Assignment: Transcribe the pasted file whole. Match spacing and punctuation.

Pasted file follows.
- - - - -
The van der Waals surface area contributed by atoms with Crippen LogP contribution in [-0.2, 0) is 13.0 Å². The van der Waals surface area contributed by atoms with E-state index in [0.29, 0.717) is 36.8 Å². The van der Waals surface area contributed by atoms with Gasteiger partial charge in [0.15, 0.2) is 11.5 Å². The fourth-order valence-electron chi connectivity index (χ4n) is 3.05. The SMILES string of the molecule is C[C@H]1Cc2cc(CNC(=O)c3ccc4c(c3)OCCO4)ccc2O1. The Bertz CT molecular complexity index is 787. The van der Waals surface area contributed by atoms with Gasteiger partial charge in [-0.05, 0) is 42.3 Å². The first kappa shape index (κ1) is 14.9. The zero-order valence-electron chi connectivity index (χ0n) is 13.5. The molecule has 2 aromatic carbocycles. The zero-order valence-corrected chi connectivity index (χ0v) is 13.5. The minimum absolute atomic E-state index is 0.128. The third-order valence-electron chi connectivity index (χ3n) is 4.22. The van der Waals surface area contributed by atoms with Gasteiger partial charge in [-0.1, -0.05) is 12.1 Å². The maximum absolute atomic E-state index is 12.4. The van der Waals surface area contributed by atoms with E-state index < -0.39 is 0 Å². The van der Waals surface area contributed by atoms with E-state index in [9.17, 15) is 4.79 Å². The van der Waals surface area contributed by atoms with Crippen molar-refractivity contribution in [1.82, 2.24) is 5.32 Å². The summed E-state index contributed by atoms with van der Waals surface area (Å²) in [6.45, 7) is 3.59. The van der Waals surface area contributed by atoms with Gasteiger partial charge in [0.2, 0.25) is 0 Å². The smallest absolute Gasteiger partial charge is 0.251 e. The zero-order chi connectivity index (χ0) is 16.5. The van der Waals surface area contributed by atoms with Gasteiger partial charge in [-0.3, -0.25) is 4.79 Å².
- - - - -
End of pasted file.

The van der Waals surface area contributed by atoms with Crippen LogP contribution in [-0.2, 0) is 13.0 Å². The van der Waals surface area contributed by atoms with E-state index in [0.29, 0.717) is 36.8 Å². The van der Waals surface area contributed by atoms with Gasteiger partial charge in [0.15, 0.2) is 11.5 Å². The fourth-order valence-electron chi connectivity index (χ4n) is 3.05. The SMILES string of the molecule is C[C@H]1Cc2cc(CNC(=O)c3ccc4c(c3)OCCO4)ccc2O1. The Bertz CT molecular complexity index is 787. The van der Waals surface area contributed by atoms with Gasteiger partial charge in [-0.05, 0) is 42.3 Å². The first kappa shape index (κ1) is 14.9. The zero-order valence-electron chi connectivity index (χ0n) is 13.5. The molecule has 2 aromatic carbocycles. The zero-order valence-corrected chi connectivity index (χ0v) is 13.5. The minimum absolute atomic E-state index is 0.128. The third-order valence-electron chi connectivity index (χ3n) is 4.22. The van der Waals surface area contributed by atoms with Gasteiger partial charge in [-0.1, -0.05) is 12.1 Å². The maximum absolute atomic E-state index is 12.4. The van der Waals surface area contributed by atoms with E-state index < -0.39 is 0 Å². The van der Waals surface area contributed by atoms with E-state index in [9.17, 15) is 4.79 Å². The van der Waals surface area contributed by atoms with Crippen molar-refractivity contribution in [1.82, 2.24) is 5.32 Å². The summed E-state index contributed by atoms with van der Waals surface area (Å²) in [6.45, 7) is 3.59. The van der Waals surface area contributed by atoms with Gasteiger partial charge in [0.2, 0.25) is 0 Å². The smallest absolute Gasteiger partial charge is 0.251 e. The zero-order chi connectivity index (χ0) is 16.5. The van der Waals surface area contributed by atoms with Gasteiger partial charge in [-0.3, -0.25) is 4.79 Å².